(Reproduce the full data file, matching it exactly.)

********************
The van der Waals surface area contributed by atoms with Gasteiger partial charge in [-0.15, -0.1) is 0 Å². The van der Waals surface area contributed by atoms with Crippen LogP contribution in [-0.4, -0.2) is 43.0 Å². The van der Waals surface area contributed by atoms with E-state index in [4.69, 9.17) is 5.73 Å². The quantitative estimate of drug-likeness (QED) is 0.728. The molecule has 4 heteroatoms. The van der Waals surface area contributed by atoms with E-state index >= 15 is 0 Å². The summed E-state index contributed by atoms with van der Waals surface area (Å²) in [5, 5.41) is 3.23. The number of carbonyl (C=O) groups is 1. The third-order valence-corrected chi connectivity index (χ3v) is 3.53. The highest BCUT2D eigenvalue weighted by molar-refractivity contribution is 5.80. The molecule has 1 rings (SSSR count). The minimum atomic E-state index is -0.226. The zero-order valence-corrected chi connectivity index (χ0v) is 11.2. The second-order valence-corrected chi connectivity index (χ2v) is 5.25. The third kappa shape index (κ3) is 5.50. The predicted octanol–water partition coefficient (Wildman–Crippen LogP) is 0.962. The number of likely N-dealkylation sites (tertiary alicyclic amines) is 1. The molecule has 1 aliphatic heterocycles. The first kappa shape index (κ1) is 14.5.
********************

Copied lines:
The van der Waals surface area contributed by atoms with Gasteiger partial charge in [-0.15, -0.1) is 0 Å². The van der Waals surface area contributed by atoms with Crippen LogP contribution in [-0.4, -0.2) is 43.0 Å². The van der Waals surface area contributed by atoms with E-state index in [4.69, 9.17) is 5.73 Å². The quantitative estimate of drug-likeness (QED) is 0.728. The molecule has 4 heteroatoms. The van der Waals surface area contributed by atoms with E-state index >= 15 is 0 Å². The summed E-state index contributed by atoms with van der Waals surface area (Å²) in [5, 5.41) is 3.23. The number of carbonyl (C=O) groups is 1. The third-order valence-corrected chi connectivity index (χ3v) is 3.53. The highest BCUT2D eigenvalue weighted by molar-refractivity contribution is 5.80. The molecule has 1 rings (SSSR count). The minimum atomic E-state index is -0.226. The zero-order valence-corrected chi connectivity index (χ0v) is 11.2. The second-order valence-corrected chi connectivity index (χ2v) is 5.25. The third kappa shape index (κ3) is 5.50. The predicted octanol–water partition coefficient (Wildman–Crippen LogP) is 0.962. The number of likely N-dealkylation sites (tertiary alicyclic amines) is 1. The molecule has 1 aliphatic heterocycles. The first kappa shape index (κ1) is 14.5.